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Ashley Heeren

stories of a house

Posted by on 11/15/13 at 07:55am

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Myself, my husband, our dog, and a couple roommates are slowly but steadily transforming this Southtown San Antonio house into our dream home (and home office). In doing so, we want to create a contemporary home setting that also embraces the historic nature of the 1907 building that we are renovating.

In its 100+ years on this site, this house has functioned as a private home, a multi-resident apartment building, a bed+breakfast, and most recently the crashpad/workspace for some software developers. While the building hasn’t always received much TLC, it does have a remarkable set of remnants from these various stages of existence. So before we act as designers, we get to play the role of archeologists, uncovering clues about the past of this building.

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Peeling carpet back to reveal where the “original” outdoor porch was added-onto in order to form an enclosed dining room. Peeling drywall off to reveal various layers of paint and wallpaper on cedar shiplap.

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Walls that have been opened, closed, opened and closed again. The wood pattern suggests windows that originally existed were removed in favor of closing them off and inserting a door, which later was also closed off when the house was more compartmentalized. We have uncovered three brick chimneys in the house; those and the transom windows above the doors represent some of the strategies for passive climate control that kept this house livable for most of the past 100 years (and still do, until we install an HVAC system!). We have no idea what the square opening in the wall (that the yellow ladder is resting against) at the upper level was for, other than aesthetic value.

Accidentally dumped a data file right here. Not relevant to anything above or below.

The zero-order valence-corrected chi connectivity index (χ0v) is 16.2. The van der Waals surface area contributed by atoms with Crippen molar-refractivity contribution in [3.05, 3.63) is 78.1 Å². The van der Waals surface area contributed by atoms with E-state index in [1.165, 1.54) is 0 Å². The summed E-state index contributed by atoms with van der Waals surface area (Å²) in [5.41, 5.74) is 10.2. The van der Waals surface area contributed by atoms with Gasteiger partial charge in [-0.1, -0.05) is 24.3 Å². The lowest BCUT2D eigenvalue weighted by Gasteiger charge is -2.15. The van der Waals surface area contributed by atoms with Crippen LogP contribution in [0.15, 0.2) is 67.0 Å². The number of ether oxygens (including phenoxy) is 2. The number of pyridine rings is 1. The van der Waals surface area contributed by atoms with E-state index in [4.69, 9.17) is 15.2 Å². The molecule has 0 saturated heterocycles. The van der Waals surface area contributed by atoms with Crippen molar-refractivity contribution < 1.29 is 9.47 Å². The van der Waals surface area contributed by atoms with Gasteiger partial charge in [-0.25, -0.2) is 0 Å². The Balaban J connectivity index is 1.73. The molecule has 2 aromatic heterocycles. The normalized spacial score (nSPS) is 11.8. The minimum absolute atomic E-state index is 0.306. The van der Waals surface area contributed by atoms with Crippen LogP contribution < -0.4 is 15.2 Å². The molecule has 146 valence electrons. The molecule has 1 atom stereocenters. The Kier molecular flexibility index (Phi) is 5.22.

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We may never have the answers to some burning questions about the house, such as, “What year are these soda cans from?” (They were found among the studs in the walls.)

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The house has its fair share of quirks and surprises, but it also has an incredible richness of material layered into its architecture. We look forward to utilizing these existing materials in concert with new (experimental?!) finishes and details.

But before we start adding…we still have some subtracting to do. Hopefully soon we have good “before and after” shots for the three walls and half a floor that we’re removing.

 

  • Robert Trinidad

    I’m not sure but I think your coke can is the New Coke
    based on its logo (1985). The pull-top tab may make it older (late
    1970’s to early 1980’s) but the printed COKE logo was first used in 1985.
    The RC Cola logo was used between 1970 and 1991.

    • Johnatrios

      Definitely not as late as 1985. The new Coke logo used a much thicker font, and it said “NEW” on the can.

      Judging from the fact that the volume of the can is measured in both ounces and milliliters, I’d say the can is from the mid-1970s.